Never has a performance of two hot twin nurses spinning on stripper poles to the tune of Foo Fighters’ “My Hero” been as listless as it is in Sofia Coppola’s “Somewhere.” It’s not merely the story of a guy so jaded with these pleasures but of a person with so little going on in his life that this incident feels quite literally like nothing at all.
Coppola first introduces us to movie star Johnny Marco (Stephen Dorff) racing around a track in his Ferrari, an elegant, but obvious way of saying he’s going nowhere fast. In between films and sporting a broken wrist, his life has diminished to pure tedium.
He sits through mindless press conferences, interviews and awards shows and waits motionless as special effects artist smother him in clay. These are the more mundane moments of a movie star, but arguably still exciting enough for some people. Coppola however shoots without much focus in the frame, mismatched colors and a movie free of music that makes it appear as if these moments were non-events.
In the result, “Somewhere” is plotless, aimless and with nowhere to go rather than somewhere, and Johnny Marco is an unlikeable, worthless actor without character, culture or class.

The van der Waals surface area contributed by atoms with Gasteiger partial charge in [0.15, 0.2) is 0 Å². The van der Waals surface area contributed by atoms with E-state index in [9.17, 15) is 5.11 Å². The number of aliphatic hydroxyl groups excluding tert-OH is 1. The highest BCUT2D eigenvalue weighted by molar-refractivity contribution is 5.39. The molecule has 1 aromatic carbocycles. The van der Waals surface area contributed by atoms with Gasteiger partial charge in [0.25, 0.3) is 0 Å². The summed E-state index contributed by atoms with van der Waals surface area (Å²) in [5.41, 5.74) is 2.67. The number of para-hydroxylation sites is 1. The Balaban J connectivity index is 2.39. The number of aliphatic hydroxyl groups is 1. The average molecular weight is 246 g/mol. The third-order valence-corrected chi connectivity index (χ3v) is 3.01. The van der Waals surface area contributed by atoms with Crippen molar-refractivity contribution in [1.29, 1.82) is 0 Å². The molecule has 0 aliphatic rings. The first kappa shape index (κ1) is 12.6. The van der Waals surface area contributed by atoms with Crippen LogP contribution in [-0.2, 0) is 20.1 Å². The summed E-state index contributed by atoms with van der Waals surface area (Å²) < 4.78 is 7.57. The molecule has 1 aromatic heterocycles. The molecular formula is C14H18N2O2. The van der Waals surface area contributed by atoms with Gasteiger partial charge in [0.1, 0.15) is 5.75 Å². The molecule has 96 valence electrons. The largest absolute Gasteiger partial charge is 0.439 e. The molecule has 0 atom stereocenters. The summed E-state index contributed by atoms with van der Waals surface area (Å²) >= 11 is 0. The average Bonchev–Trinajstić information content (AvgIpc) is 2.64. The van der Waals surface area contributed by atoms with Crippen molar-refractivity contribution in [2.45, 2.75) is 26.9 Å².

So why are we watching? Because amongst all of the pretty blonde girls dancing for his attention, there is one who loves him unconditionally: his 11-year-old daughter Cleo.
Played with sunny affectation by Elle Fanning in what was the start of her star-making turn, she gives us a reason to hope against hope that Johnny does ultimately take his life somewhere.
She’s not exactly making him a better person, as most movies would have it, and their sharing of games of “Guitar Hero,” “Wii Tennis,” ping pong and sun bathing by the pool are equally uneventful. But when Cleo puts on ice skates and performs her routine in front of her dad, it’s not a coincidence that it bares some resemblance to the pole dancer performances. It’s our hope though that he ends up going home with this girl instead.
“Somewhere” shares a lot in common with Coppola’s masterpiece “Lost in Translation,” even going as far as to borrow a scene when Johnny is interviewed on Italian TV. That film too took the uneventful life of a movie star but gave us much more than just a reason to like him. “Somewhere” doesn’t have the same luck, but it gives us a glimmer of hope and a feeling that our time has not been wasted.